The conventional notion about online shoppers is that they want it now, and they want it for free. But a new study refutes that assumption, at least partially.
Capgemini recently surveyed nearly 3,000 consumers and 500 supply-chain executives of large consumer-products and retail companies, with a focus on the food and grocery segment. It found that 38 percent of U.S. shoppers already order groceries online once or more a week, with that number expected to grow to 52 percent by 2021.
The rise in online commerce is to be expected, but the rapid growth of grocery items came as something of a surprise, according to Cyndi Fulk Lago, vice president of consumer products and distribution with Capgemini. “In retail, it’s been [growing] for 20 years,” she says. It literally happened overnight for grocery.”
The push for increased activity online comes from an industry with historically thin margins and intense competition. Increasingly, says Lago, grocery retailers are coming to view e-commerce as “table stakes.”
As with all online sales, the question arises as to how much consumers are willing to pay for expedited or last-mile service. Many general e-tailers have been forced to absorb the additional cost involved, offering free shipping on orders above a certain amount.
Amazon broke that mold by introducing Prime membership, now at $119 a year, which includes “free” two-day shipping for many items. The move signaled the beginning of e-tailers’ attempts to “retrain” consumers who had becoming accustomed to paying nothing for expedited shipping.
For consumers, speed remains a critical factor in choosing where they’ll shop online. Half of those surveyed by Capgemini said they would switch retailers if a competitor offered faster service.
What they’re willing to pay for speed is another question. The survey found just 14 percent saying they would pay more for two-hour delivery.
That’s not enough to cover the cost of the service, however. “Customer needs are met at the expense of profitability,” the Capgemini study says, noting that last-mile delivery accounts for 41 percent of total supply-chain costs. Yet e-tailers only charge 80 percent of that expense.
Survey respondents were willing to pay between 10 and 15 percent of the total purchase price, Lago notes. But that number shrinks in importance when it’s applied to small orders. And the average “basket size” isn’t nearly as big for orders placed on line, versus purchases made at a physical store.
With online grocery sales expected to grow, retailers need new strategies for closing the cost gap. One is giving the deliverer access to the buyer’s home at some point during the day, by way of a secure code. That allows the merchant to pool deliveries to a entire neighborhood, instead of adhering to two-hour windows for each individual order.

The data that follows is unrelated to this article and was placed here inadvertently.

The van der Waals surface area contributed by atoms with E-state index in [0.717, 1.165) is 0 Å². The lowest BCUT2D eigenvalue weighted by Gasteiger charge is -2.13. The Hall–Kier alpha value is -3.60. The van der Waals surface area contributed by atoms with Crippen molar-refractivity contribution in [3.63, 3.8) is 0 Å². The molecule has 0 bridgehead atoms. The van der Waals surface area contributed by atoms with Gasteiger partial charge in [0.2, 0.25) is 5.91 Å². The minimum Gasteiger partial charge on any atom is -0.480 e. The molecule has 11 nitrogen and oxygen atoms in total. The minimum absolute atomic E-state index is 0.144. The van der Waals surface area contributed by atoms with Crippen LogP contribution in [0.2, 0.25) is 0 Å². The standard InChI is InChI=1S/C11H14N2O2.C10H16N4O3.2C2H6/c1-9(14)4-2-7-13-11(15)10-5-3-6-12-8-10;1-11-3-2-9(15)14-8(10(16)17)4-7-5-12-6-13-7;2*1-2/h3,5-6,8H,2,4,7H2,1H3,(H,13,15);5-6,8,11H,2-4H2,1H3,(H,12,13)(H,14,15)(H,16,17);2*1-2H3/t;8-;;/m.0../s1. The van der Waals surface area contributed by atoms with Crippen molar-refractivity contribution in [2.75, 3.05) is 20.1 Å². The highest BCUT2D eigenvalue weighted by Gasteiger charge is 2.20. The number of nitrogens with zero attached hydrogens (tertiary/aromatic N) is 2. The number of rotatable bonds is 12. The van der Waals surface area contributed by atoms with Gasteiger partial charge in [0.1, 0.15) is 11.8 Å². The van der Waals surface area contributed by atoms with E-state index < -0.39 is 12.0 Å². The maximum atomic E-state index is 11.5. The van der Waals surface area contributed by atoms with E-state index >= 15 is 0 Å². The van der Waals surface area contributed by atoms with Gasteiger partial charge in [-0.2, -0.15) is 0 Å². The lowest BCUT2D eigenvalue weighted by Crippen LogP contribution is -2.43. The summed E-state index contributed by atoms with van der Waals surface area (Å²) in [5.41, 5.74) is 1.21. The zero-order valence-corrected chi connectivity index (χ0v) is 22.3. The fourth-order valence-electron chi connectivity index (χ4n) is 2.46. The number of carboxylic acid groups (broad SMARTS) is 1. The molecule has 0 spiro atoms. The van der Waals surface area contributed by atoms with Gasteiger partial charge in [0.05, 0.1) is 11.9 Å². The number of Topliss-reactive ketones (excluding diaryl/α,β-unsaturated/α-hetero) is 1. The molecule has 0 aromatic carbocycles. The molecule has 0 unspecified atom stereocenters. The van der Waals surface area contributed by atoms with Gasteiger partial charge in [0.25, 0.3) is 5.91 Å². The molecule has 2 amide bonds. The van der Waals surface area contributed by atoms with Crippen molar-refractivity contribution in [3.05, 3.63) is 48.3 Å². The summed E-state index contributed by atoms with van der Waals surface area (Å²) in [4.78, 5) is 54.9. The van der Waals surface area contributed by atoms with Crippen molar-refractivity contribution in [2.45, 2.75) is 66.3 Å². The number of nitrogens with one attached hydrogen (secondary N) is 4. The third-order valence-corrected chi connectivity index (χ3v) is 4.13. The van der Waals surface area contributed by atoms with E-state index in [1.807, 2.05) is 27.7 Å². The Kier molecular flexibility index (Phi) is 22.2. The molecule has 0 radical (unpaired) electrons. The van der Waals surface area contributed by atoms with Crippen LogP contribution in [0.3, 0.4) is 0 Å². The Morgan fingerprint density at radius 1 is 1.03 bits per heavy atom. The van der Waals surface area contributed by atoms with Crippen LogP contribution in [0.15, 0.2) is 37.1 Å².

Another possible solution is the use of “dark stores,” retail locations that are actually distribution centers and therefore have lower labor costs. Or the retailer can designate a section of a store for automated picking operations, draw on shelf stock instead of having to ship from more distant warehouses. (In the grocery business, a number of products are shipped by vendors straight to the store.)
The seller can reap additional income from creative services such as at-home wine tastings, for which customers expect to pay a fee. “Retailers have to look at the bigger picture — not individual transactions — to engage the customer,” says Lago.
There’s nothing new about running a profitable retail operation with rapid delivery to the doorstep. Pizza parlors and florists have been doing it for decades. Most will build the cost of delivery into the price of the product. But there’s no one answer to the problem of covering that expense, says Lago. Retailers need to take into account multiple factors, such as the characteristics of a given neighborhood, proximity of stores and distribution centers to buyers, and what type of service they’re willing to settle for. Only then can they determine which fulfillment operations are the most economical.
Automation is key to long-term profitability of the online grocery business. Backroom systems at retail stores are growing in sophistication, making direct fulfillment more feasible. According to the Capgemini study, backroom automation could boost profit margins by 14 percent. In addition, half of the surveyed consumers said they were open to innovations such as smart locks, which allow for deliveries when no one is home.
Whether grocery retailers can fully close the gap between the cost of last-mile service and income from delivery fees remains uncertain. But the push for innovative strategies continues. Says Lago: “They’re not standing still.”
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